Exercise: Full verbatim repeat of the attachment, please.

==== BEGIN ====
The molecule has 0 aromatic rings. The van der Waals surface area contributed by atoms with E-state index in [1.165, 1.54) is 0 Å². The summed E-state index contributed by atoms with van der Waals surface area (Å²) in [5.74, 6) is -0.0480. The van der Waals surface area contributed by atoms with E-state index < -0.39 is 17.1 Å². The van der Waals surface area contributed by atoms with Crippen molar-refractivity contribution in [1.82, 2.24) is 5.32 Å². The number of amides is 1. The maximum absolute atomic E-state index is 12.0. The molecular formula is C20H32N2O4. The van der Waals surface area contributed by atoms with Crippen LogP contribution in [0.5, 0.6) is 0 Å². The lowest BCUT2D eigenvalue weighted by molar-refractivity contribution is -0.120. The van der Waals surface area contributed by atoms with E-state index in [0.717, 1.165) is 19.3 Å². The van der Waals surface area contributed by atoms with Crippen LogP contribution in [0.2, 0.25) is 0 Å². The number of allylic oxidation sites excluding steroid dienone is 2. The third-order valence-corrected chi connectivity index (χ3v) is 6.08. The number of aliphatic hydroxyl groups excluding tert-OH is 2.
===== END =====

The molecule has 0 aromatic rings. The van der Waals surface area contributed by atoms with E-state index in [1.165, 1.54) is 0 Å². The summed E-state index contributed by atoms with van der Waals surface area (Å²) in [5.74, 6) is -0.0480. The van der Waals surface area contributed by atoms with E-state index < -0.39 is 17.1 Å². The van der Waals surface area contributed by atoms with Crippen molar-refractivity contribution in [1.82, 2.24) is 5.32 Å². The number of amides is 1. The maximum absolute atomic E-state index is 12.0. The molecular formula is C20H32N2O4. The van der Waals surface area contributed by atoms with Crippen LogP contribution in [0.5, 0.6) is 0 Å². The lowest BCUT2D eigenvalue weighted by molar-refractivity contribution is -0.120. The van der Waals surface area contributed by atoms with E-state index in [0.717, 1.165) is 19.3 Å². The van der Waals surface area contributed by atoms with Crippen LogP contribution in [0.2, 0.25) is 0 Å². The number of allylic oxidation sites excluding steroid dienone is 2. The third-order valence-corrected chi connectivity index (χ3v) is 6.08. The number of aliphatic hydroxyl groups excluding tert-OH is 2.